Facebook, Tech Giants Launch $14 Million ‘News Integrity’ Program

Facebook and other tech giants have formed a coalition in order to improve the public’s trust in the news.

The $14 million program, called the “News Integrity Initiative,” will include cooperation from Mozilla, the Knight Foundation, the Tow Foundation, City University of New York (CUNY) and other organizations.


While Facebook has grown into the world’s most dominant news platform over the years, founder Mark Zuckerberg had consistently denied that his company was involved in the news. However, the social media giant has changed its stance lately in order to deal with criticisms of a vast amount of false information being put on the website, especially during the presidential election.

The company has since responded with a new “Facebook Journalism Project” and “listening tour” with local media.

“We’re excited to announce we are helping to found and fund the News Integrity Initiative, a diverse new network of partners who will work together to focus on news literacy,” Campbell Brown, head of news partnerships at Facebook, said. “The initiative will address the problems of misinformation, disinformation and the opportunities the internet provides to inform the public conversation in new ways.”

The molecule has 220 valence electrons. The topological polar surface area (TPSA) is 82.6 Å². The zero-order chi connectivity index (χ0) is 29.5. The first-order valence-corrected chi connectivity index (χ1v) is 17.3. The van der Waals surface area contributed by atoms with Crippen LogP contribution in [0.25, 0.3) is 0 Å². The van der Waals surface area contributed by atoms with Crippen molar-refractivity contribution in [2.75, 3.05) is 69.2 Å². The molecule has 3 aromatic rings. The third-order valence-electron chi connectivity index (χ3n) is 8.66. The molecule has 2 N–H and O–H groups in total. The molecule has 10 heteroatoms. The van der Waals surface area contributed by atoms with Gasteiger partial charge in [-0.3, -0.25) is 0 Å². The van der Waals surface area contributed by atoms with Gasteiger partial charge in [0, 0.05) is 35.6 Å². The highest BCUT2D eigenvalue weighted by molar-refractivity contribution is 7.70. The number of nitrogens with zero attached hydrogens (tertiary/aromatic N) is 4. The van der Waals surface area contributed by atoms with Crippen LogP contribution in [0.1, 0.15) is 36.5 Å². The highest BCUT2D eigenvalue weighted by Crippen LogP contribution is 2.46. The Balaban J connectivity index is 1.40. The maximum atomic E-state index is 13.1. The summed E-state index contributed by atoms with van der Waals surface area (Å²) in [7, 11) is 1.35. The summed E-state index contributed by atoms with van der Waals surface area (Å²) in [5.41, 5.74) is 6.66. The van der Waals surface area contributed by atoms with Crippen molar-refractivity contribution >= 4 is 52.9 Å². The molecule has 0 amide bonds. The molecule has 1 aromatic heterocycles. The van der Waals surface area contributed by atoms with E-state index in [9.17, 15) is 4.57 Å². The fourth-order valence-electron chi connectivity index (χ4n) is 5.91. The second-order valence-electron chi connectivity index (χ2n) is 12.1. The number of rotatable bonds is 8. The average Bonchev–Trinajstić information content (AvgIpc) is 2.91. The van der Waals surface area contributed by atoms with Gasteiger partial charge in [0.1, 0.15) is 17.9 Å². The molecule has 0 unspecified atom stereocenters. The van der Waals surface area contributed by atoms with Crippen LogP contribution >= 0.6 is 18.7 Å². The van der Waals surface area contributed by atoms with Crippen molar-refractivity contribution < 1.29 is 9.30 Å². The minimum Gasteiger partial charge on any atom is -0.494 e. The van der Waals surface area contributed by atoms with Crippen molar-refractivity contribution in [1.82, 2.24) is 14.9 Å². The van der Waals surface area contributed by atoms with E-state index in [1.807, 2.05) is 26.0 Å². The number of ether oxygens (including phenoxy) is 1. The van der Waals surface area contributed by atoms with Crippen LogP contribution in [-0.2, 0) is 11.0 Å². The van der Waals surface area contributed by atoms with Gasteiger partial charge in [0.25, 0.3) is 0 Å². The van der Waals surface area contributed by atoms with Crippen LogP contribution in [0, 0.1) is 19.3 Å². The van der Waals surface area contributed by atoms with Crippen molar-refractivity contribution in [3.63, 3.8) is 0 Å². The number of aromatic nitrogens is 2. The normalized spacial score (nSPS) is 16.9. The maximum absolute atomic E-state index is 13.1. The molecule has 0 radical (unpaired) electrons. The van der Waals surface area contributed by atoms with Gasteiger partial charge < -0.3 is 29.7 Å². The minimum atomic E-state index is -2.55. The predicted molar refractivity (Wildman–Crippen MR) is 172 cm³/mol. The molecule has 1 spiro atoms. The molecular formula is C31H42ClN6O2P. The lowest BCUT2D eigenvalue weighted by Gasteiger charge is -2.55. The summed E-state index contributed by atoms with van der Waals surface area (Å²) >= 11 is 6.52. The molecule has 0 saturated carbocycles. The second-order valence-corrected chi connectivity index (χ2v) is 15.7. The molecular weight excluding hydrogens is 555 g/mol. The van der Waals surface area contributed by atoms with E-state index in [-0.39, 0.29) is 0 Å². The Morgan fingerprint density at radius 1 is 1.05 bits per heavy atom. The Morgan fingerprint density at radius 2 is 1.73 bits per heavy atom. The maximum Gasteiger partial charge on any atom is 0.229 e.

CUNY will serve as the home base for the nonprofit, which will also operate as an independent project of the CUNY Graduate School of Journalism.


The school mentioned other founders of the initiative, which include the Democracy Fund, AppNexus and Betaworks. Craiglist founder Craig Newmark and the Ford Foundation are also contributing to the program.

Jeff Jarvis, professor of journalism at CUNY and one of the leaders of “News Integrity,” wrote in a blog post that Facebook and its “fake news” conflict will be one of the initiative’s many areas of focus.

“My greatest hope is that this Initiative will provide the opportunity to work with Facebook and other platforms on reimagining news, on supporting innovation, on sharing data to study the public conversation, and on supporting news literacy broadly defined,” Jarvis said.



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